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The Chartered Institute of Housing is the independent voice for housing and the home of professional standards

Blog: Universal Basic Income

14/03/2017


Universal Basic Income offers a guaranteed level of income to every individual. In Scotland they are set to pilot the scheme in Fife. The issue was discussed at one of the keynote sessions at CIH Scotland’s #Housingfestival2017 in Glasgow’s SEC Centre. CIH Cymru Director, Matt Dicks listened into the debate which threw up a very surprising result.

When was the idea of Universal Basic Income (UBI) first mooted in the UK?

a) 1795

b) 1895

C) 1995

Well most delegates at Scotland’s #Housingfestival2017 today opted for option C, but they were wrong. Thomas Paine first floated the idea of UBI in 1795. Back then he suggested that everyone should be entitled to a basic weekly wage of £10, in today’s money that’d work out at around £1,200.

No modern day supporters of UBI suggest that it should be at that level, the Green Party has floated an amount of £100 for adults and £50 for children. Proponents, such as think tank Inform Scotland, say it allows us to be more flexible about the way we work; allows people to up their skills because they will be guaranteed income while they undertake training; and is good for women because benefits currently go to households, with the evidence suggesting that in many cases the money doesn’t go to the women in the household who more often than not undertake the childcare responsibilities. UBI would go directly to individuals.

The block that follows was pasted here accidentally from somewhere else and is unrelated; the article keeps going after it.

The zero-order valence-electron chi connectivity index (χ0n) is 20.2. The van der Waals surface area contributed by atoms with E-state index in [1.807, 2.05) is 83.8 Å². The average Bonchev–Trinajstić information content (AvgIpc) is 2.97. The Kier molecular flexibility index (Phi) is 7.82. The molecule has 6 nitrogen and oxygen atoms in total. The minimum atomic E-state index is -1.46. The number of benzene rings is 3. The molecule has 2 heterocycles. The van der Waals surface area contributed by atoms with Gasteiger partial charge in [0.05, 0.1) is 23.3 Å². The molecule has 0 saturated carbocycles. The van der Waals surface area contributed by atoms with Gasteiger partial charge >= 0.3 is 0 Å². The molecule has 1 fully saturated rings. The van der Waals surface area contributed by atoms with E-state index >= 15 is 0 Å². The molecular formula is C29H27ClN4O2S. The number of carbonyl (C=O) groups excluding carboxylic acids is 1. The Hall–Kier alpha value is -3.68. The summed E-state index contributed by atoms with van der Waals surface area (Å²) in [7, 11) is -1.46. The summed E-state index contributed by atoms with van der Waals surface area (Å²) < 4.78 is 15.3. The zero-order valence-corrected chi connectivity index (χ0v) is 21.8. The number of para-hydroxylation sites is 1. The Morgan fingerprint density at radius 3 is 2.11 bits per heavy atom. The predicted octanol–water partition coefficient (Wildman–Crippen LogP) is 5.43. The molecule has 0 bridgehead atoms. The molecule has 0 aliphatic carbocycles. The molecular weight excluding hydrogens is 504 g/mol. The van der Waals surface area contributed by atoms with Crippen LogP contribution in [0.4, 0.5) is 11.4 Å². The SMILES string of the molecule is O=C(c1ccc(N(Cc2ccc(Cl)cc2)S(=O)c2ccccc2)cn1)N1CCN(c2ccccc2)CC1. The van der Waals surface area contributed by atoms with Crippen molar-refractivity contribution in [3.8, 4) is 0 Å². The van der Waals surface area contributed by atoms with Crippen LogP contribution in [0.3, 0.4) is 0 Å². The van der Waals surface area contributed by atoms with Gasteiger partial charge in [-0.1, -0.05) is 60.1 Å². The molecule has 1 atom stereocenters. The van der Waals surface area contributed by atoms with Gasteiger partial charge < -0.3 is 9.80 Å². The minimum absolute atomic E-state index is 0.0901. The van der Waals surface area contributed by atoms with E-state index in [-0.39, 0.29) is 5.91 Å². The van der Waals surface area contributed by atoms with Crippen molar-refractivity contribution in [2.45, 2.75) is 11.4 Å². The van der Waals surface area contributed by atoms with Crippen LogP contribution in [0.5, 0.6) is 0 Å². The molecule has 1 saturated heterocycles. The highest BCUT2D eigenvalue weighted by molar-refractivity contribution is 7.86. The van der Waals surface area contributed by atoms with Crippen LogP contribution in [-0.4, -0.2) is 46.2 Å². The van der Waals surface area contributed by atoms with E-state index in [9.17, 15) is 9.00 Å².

Thanks to the wonder of modern technology, at the beginning of the #Housingfestival2017 session on UBI, delegates were asked whether they supported the initiative in principle. After pushing their relevant button on their voting pad, in the blink of an eye, the results were flashed up on the large screen. Three-quarters of them were in favour.

Then enter stage right, Paul Spicker, Emeritus Professor of Public Policy at Robert Gordon University.

One-size doesn’t fit all he told us; the poor will lose out because any gains will be offset by the loss of current benefits; and the financial benefit of UBI will go almost exclusively to the better off because it is a universal benefit.

And if people were willing to pay higher taxes to fund such a scheme, would we not be better off spending that on health, housing, education or infrastructure. Or why don’t we pump more money into existing universal benefits such as creating a citizens pension or supplementing child benefit.

Well, the Professor’s arguments certainly won over the audience at #Housingfestival2017 – we were asked the same question at the end of the session – did we support UBI in principle?

The result this time round was very different. Only 49% said yes!

It is an initiative that is being adopted in Finland and speaking from a personal perspective, I usually find that social policy experiments in Scandinavian countries tend to lead to positive outcomes. However, the audience here in Scotland remains unconvinced.


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